Hansjörg Auer: the scary, risky rappel, the video and interview
Interview with 34-year-old Hansjörg Auer after his extremely risky abseil off the South Face of Achplatte in Austria. The video of this abseil has monopolised the climbing community’s social media.
We first saw the video as soon as it appeared on Instagram, when it had less than 100 views. But we have to admit, we immediately discarded it, it was simply "too much". Too close to the limit, too wild, too "non-educational". Simply too much. But as the video made its way around the internet - yesterday on Facebook it had been viewed over 500,000 times - we wondered if maybe we shouldn’t get in touch with man who filmed the clip, Hansjörg Auer. That is, to talk to the climber who in the past has been close to the knife’s edge - his ground-breaking free solo of the Fish route on Marmolada in the Dolomites after quick abseil inspection and in almost complete solitude back in 2007 immediately springs to mind - in order to find out more about what exactly happened that day. It’s clear that what the 34-year-old Austrian did up on the mountain must be considered an emergency manoeuvre. And it’s equally clear that he agreed to answer our questions not because he’s in need of greater media attention but because, as he told us, he believes "it's appropriate, since it seems that the climbing community has become very involved and it’s fair and perhaps even necessary to provide more information about what happened."
Hansjörg, can you tell us what exactly went on up there?
I wanted to climb a thin line of ice on the south face of Achplatte; it forms very rarely and I had noticed it coming into condition a few days before. I know the wall from summer and in 2005 I also established a new rock climb on it. I knew therefore that the actual climbing wouldn’t be too steep. Initially I actually didn’t want to take any other gear with me (rope, harness, ice screws), since at the end of the route you can descend by traversing rightwards along a ledge. But as I set off from the car I decided to take a rope with me, because through my binoculars it seemed as if the ice was very thin.
I completed the approach and then I started climbing. After the somewhat easy but snow-covered slabs the terrain started to become steeper and the climbing more difficult. The line of ice was more frozen snow than actual ice. Soloing the final ten meters weren’t particularly easy but I simply thought that the difficulties would soon ease off.
All of a sudden I found myself on a small ledge: I couldn’t go up or down, in particular because I was climbing solo. Thank God I found that tiny stone, frozen in the ice at the height of the small ledge. I decided to rappel off it, for about 30 meters, down 80° terrain. Then I found an easier exit to the left and climbed this to finish the route.
Could you not just have called for help?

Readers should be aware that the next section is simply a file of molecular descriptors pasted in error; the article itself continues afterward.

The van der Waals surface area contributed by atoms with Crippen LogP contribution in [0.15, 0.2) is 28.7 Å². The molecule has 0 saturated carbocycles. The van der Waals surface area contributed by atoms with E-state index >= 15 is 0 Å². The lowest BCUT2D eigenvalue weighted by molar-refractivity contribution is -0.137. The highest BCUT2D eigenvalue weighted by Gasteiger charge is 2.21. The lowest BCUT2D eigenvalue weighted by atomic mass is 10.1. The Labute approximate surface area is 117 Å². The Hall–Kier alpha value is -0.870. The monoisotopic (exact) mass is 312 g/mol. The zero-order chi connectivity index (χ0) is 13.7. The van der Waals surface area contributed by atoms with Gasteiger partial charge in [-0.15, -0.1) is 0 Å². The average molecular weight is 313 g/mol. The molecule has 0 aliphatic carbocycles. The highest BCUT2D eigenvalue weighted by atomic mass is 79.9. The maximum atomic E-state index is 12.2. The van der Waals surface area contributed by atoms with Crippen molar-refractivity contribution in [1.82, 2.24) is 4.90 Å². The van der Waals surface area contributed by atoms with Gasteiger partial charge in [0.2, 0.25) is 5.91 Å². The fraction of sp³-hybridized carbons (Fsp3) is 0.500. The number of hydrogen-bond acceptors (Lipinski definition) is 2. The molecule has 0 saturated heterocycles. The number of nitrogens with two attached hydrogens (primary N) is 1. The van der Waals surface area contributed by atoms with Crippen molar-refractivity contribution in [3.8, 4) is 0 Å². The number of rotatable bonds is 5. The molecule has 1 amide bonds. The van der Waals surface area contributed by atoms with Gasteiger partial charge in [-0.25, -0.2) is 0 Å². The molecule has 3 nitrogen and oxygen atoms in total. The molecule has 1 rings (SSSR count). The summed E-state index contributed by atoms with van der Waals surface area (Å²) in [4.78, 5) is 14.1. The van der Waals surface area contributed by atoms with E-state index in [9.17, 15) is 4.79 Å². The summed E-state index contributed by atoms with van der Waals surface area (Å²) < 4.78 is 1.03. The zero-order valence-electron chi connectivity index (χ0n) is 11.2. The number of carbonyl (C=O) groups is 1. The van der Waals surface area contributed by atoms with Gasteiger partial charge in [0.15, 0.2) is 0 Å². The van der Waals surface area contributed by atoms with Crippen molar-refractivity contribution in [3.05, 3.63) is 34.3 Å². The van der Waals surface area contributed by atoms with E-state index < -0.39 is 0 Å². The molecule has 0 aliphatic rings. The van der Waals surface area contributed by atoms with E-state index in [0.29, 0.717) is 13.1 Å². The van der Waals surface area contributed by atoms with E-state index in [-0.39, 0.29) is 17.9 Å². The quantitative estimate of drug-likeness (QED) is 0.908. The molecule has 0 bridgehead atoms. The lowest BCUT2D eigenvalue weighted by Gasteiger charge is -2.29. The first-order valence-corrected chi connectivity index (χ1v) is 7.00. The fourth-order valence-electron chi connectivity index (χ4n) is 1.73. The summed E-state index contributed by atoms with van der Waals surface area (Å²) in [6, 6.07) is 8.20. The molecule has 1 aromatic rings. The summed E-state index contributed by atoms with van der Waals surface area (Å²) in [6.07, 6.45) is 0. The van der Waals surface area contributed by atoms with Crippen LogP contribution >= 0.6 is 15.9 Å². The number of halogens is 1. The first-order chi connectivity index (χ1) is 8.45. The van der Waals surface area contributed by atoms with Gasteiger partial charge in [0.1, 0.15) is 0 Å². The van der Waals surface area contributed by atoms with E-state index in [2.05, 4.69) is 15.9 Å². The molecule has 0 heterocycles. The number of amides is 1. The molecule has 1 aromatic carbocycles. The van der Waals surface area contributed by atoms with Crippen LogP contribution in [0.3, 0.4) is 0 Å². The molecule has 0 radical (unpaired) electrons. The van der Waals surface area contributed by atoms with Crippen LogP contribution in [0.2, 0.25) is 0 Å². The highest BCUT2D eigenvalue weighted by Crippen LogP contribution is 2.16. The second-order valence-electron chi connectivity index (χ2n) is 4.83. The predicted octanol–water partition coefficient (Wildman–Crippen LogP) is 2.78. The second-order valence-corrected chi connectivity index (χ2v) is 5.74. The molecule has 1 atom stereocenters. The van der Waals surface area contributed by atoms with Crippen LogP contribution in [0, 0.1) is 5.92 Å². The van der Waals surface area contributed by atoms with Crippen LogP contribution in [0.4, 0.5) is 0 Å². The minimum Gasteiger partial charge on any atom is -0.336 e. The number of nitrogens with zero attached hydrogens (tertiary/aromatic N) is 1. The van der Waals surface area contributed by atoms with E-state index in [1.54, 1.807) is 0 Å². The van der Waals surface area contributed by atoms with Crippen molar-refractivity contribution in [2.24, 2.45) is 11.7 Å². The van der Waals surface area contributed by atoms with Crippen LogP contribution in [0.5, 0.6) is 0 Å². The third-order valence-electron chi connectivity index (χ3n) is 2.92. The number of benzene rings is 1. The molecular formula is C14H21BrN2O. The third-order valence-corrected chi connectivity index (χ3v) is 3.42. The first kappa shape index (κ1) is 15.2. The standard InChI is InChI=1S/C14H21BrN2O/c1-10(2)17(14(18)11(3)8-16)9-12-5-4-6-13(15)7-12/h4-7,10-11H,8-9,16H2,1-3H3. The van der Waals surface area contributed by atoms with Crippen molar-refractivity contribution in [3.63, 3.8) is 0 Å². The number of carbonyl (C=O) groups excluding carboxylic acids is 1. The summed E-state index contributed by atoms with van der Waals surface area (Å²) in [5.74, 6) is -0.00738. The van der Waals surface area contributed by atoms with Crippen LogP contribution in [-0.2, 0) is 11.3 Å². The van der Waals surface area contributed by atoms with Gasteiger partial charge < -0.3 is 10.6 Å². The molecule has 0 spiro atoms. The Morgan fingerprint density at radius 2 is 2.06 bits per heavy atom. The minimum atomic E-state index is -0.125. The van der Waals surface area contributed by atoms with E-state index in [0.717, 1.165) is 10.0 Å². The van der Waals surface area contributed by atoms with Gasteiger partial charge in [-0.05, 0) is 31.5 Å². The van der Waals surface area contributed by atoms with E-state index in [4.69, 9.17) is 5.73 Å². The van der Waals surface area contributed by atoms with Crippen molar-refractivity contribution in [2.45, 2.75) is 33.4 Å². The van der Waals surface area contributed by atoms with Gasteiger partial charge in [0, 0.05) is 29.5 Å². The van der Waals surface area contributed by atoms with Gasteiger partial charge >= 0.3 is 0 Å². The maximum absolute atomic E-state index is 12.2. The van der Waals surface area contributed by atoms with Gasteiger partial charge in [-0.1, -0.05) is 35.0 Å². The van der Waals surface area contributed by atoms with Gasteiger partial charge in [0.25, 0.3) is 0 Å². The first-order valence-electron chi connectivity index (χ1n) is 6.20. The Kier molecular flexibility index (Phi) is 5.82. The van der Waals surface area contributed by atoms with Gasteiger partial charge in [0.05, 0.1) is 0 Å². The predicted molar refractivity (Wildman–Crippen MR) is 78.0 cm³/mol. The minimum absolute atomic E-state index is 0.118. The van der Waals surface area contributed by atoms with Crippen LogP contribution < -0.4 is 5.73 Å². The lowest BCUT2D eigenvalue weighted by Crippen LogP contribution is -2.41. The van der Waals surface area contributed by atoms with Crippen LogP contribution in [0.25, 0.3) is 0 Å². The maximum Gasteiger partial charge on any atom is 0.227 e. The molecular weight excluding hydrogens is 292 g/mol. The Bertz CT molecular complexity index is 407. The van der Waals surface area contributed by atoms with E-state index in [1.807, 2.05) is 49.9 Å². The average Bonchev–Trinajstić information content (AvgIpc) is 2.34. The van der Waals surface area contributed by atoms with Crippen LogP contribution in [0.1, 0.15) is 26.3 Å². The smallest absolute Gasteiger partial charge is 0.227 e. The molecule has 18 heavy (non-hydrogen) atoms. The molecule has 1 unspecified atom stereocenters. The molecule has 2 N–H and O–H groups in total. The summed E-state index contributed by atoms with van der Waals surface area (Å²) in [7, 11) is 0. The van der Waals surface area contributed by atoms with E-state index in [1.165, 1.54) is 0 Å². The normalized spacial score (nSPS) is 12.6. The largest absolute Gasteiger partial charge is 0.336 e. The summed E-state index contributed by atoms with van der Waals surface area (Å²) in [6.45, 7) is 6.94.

Nobody gets up there in a rush ;-)
You said you had no other option. Presumably mistakes were made though for you to find yourself in this situation?
Correct. Had I been without a rope, I would have had to try and downclimb. I’d more or less climbed off-route and having reduced the gear to the essential left me with few alternatives.
How do you judge that moment?
It was a situation which one doesn’t get oneself in to voluntarily. But it can happen and the most important thing is to find a solution on your own. And I did.
You’ve done lots of dangerous and scary stuff in the past. First and foremost the Fish route perhaps. So how do you rate this experience compared to others you’ve had in the mountains?
For a short time the situation was pretty shitty. But sometimes you have no other choice in the mountains, and you can’t cancel a decision already made. This situation was simply the result of a wrong decision and in that instant you keep calm and find a way out. But it is precisely moments like these that make mountaineering, off the beaten track and with a minimalist style, interesting in some ways.
Usually lucky near misses end up as stories. You though chose to post this video online. Why? And did you expect this reaction?
After each climb there is always a story to tell and near misses are naturally the most intense. But obviously I don’t go climbing to produce stories of this sort. In hindsight I’d say yes, it was a mistake to share the video online and maybe I was little naive thinking it would soon get swallowed up in the internet.
Out of interest, why did you film it?
Good question. I pressed record because I simply though that this isn’t something I’ll be doing every day. And things that aren’t seen or done every day are the things I prefer to share. I’m totally honest about this. But seeing the reaction, maybe I should have just shown it only to my closest friends, nothing more.
You know that some people reckon you’re crazy?
I don’t think it’s cool at all that many people call me "crazy". Perhaps I have a different approach to risk, and sometimes have ideas about doing things in the mountains that others would reject immediately. But that doesn’t make me crazy.
What motivates you Hansjörg?
Every burning passion is better than following the flow with everyone else and with a flame that only burns half as bright. Regardless of if you like pulling hard on crimps, climbing up cold and frozen faces or up the highest mountains. The important thing is to have a passion. I wrote the following sentence earlier this year and I think it fits in well here: "To enjoy the undreamt intensity of life again and again is one thing what drives me to set off for new adventures." But in order to achieve this, you have to step out of your comfort zone. Which might mean dealing with moments like I did up on the south face of Achplatte.